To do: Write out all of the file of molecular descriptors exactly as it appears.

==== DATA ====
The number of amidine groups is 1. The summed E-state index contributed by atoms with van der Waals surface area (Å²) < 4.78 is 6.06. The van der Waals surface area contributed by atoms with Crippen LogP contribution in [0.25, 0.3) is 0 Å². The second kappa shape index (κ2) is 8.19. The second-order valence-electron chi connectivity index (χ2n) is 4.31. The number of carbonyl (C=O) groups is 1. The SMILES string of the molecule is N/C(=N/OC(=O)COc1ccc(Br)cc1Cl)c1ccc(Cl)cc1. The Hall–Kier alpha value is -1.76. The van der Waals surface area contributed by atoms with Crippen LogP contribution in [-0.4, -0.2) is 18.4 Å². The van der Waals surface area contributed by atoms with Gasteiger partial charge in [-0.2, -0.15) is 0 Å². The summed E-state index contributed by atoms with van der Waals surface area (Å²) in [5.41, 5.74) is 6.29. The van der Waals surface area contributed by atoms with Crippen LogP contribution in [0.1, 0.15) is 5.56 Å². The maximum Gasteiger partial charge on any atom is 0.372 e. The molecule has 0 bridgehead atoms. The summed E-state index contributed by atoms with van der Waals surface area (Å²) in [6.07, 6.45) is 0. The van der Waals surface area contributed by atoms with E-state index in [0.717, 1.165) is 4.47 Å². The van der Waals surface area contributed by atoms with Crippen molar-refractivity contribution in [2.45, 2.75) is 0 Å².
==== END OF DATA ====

The number of amidine groups is 1. The summed E-state index contributed by atoms with van der Waals surface area (Å²) < 4.78 is 6.06. The van der Waals surface area contributed by atoms with Crippen LogP contribution in [0.25, 0.3) is 0 Å². The second kappa shape index (κ2) is 8.19. The second-order valence-electron chi connectivity index (χ2n) is 4.31. The number of carbonyl (C=O) groups is 1. The SMILES string of the molecule is N/C(=N/OC(=O)COc1ccc(Br)cc1Cl)c1ccc(Cl)cc1. The Hall–Kier alpha value is -1.76. The van der Waals surface area contributed by atoms with Crippen LogP contribution in [-0.4, -0.2) is 18.4 Å². The van der Waals surface area contributed by atoms with Gasteiger partial charge in [-0.2, -0.15) is 0 Å². The summed E-state index contributed by atoms with van der Waals surface area (Å²) in [5.41, 5.74) is 6.29. The van der Waals surface area contributed by atoms with Crippen LogP contribution in [0.1, 0.15) is 5.56 Å². The maximum Gasteiger partial charge on any atom is 0.372 e. The molecule has 0 bridgehead atoms. The summed E-state index contributed by atoms with van der Waals surface area (Å²) in [6.07, 6.45) is 0. The van der Waals surface area contributed by atoms with E-state index in [0.717, 1.165) is 4.47 Å². The van der Waals surface area contributed by atoms with Crippen molar-refractivity contribution in [2.45, 2.75) is 0 Å².